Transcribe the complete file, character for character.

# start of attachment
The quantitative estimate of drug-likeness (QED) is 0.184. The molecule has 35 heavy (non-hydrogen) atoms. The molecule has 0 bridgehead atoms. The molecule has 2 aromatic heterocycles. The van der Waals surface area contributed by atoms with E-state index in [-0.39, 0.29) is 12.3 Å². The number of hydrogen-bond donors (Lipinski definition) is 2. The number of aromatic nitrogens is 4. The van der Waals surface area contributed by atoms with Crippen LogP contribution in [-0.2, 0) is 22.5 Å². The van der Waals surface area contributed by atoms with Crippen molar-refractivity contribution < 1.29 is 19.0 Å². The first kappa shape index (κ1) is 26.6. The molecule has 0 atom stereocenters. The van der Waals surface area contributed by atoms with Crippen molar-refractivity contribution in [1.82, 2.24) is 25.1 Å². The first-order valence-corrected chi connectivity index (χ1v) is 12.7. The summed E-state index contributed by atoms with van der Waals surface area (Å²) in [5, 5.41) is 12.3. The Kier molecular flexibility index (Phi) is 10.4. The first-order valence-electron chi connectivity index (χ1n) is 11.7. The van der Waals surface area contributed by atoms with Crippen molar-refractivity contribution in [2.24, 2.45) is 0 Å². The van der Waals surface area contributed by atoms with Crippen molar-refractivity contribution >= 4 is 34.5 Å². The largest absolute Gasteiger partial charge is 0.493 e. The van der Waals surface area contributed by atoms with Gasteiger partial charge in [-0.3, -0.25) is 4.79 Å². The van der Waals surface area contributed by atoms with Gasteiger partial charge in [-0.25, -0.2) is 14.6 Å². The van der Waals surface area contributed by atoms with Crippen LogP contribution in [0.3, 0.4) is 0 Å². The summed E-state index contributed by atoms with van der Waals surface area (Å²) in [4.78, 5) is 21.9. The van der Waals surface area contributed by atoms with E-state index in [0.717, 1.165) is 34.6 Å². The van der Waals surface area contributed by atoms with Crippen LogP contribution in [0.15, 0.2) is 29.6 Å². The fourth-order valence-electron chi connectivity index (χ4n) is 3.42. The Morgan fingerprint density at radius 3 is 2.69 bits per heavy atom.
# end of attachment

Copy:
The quantitative estimate of drug-likeness (QED) is 0.184. The molecule has 35 heavy (non-hydrogen) atoms. The molecule has 0 bridgehead atoms. The molecule has 2 aromatic heterocycles. The van der Waals surface area contributed by atoms with E-state index in [-0.39, 0.29) is 12.3 Å². The number of hydrogen-bond donors (Lipinski definition) is 2. The number of aromatic nitrogens is 4. The van der Waals surface area contributed by atoms with Crippen LogP contribution in [-0.2, 0) is 22.5 Å². The van der Waals surface area contributed by atoms with Crippen molar-refractivity contribution < 1.29 is 19.0 Å². The first kappa shape index (κ1) is 26.6. The molecule has 0 atom stereocenters. The van der Waals surface area contributed by atoms with Crippen molar-refractivity contribution in [1.82, 2.24) is 25.1 Å². The first-order valence-corrected chi connectivity index (χ1v) is 12.7. The summed E-state index contributed by atoms with van der Waals surface area (Å²) in [5, 5.41) is 12.3. The Kier molecular flexibility index (Phi) is 10.4. The first-order valence-electron chi connectivity index (χ1n) is 11.7. The van der Waals surface area contributed by atoms with Crippen molar-refractivity contribution in [2.24, 2.45) is 0 Å². The van der Waals surface area contributed by atoms with Crippen molar-refractivity contribution >= 4 is 34.5 Å². The largest absolute Gasteiger partial charge is 0.493 e. The van der Waals surface area contributed by atoms with Gasteiger partial charge in [-0.3, -0.25) is 4.79 Å². The van der Waals surface area contributed by atoms with Gasteiger partial charge in [-0.25, -0.2) is 14.6 Å². The van der Waals surface area contributed by atoms with Crippen LogP contribution in [0.3, 0.4) is 0 Å². The summed E-state index contributed by atoms with van der Waals surface area (Å²) in [4.78, 5) is 21.9. The van der Waals surface area contributed by atoms with E-state index in [0.717, 1.165) is 34.6 Å². The van der Waals surface area contributed by atoms with Crippen LogP contribution in [0.15, 0.2) is 29.6 Å². The fourth-order valence-electron chi connectivity index (χ4n) is 3.42. The Morgan fingerprint density at radius 3 is 2.69 bits per heavy atom.